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KINGSTOWN, St. Vincent, March 25, IWN – A number of persons holding Vincentian passports are unable to say how they became citizens of the country, Chief Immigration Officer, Stanford Hamilton, says.

The situation has prompted the Cabinet to establish a committee to examine documents that these persons possess.

“… we discover that a lot of things may have happened that requires a new look … as to how we reconcile our records, our passport system, our Registry and so on,” Hamilton said on radio Thursday in response to a complaint by a woman.

The woman said her husband was born in St. Lucia and gained Vincentian citizenship before this country became independent in 1979, and has held several Vincentian passports.

She, however, said that when he went to renew his passport recently, he was told there is a process he has to go through before he could be granted a new passport.

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Hamilton said, “… given the problems that the [Immigration] Department is encountering, a procedure has been established that if a person who has held a passport needs to apply to have that passport reviewed, they must submit their documentation again.

“In submitting the documents, half of them are unable to establish how they become a citizen and how they came in possession of that documents.”

He said that under the committee established by Cabinet, persons “who are unable to account for how they received that passport, … can, through the process, [and] apply if they are [citizens] by marriage.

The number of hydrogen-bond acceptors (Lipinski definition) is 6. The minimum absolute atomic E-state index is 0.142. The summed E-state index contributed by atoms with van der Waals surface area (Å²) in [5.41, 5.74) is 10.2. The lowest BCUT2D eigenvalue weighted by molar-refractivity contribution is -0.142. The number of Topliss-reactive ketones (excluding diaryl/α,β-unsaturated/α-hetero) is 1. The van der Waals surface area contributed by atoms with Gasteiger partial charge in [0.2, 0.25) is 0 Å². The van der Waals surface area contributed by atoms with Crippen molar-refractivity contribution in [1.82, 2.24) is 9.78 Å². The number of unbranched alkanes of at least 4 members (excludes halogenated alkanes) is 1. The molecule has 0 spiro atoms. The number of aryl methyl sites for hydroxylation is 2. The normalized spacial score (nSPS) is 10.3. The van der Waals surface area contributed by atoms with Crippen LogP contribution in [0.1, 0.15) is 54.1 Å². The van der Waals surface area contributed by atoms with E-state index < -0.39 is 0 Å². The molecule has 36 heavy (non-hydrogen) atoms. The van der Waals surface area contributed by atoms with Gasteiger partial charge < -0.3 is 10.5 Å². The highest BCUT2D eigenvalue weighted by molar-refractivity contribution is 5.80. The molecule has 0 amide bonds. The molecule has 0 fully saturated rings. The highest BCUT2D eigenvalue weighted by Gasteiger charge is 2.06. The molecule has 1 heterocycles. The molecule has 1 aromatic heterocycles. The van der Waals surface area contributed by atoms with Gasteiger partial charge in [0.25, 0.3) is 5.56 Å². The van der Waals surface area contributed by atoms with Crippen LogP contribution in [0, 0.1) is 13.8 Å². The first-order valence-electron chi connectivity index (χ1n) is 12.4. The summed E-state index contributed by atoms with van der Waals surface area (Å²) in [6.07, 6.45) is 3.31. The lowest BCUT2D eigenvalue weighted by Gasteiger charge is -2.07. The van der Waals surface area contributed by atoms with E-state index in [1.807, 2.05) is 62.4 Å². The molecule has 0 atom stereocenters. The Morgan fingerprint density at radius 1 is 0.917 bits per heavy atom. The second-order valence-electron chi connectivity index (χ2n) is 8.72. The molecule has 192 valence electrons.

“… we have a lot of those persons who claimed to have been married to a Vincentian, [who] have never registered as a citizen of St. Vincent and the Grenadines, but held the passport.”

He said these persons are offered an opportunity “to regularise their status by having the procedure done properly.

Those persons would go to the Ministry of National Security and make the claim there, Hamilton said, adding that several persons have done that, “because they recognise the need for the State to reconcile the issue of citizenship.

“Nationality is too important an issue to allow the mistakes of the past to drag on. We need to move forward and we need to move forward with affirmative action,” he further said.

Vincentian citizenship and the process through which the nation’s passport is issued have come under scrutiny over the past few years.

The Government has described the Opposition’s proposed economic citizenship programme as tantamount to selling passports and has objected to it.

And, last September, Ottawa revoked this country’s visa waiver status, saying that several persons who have been deported from Canada were able to return to the country with passports issued under new names.

The Government has defended the integrity of the Vincentian passport and the process through which it is issued and has taken steps to try to ensure that the documents presented as part of the passport application process are genuine.

At least one person has been jailed recently for obtaining a passport in the name of a deceased person.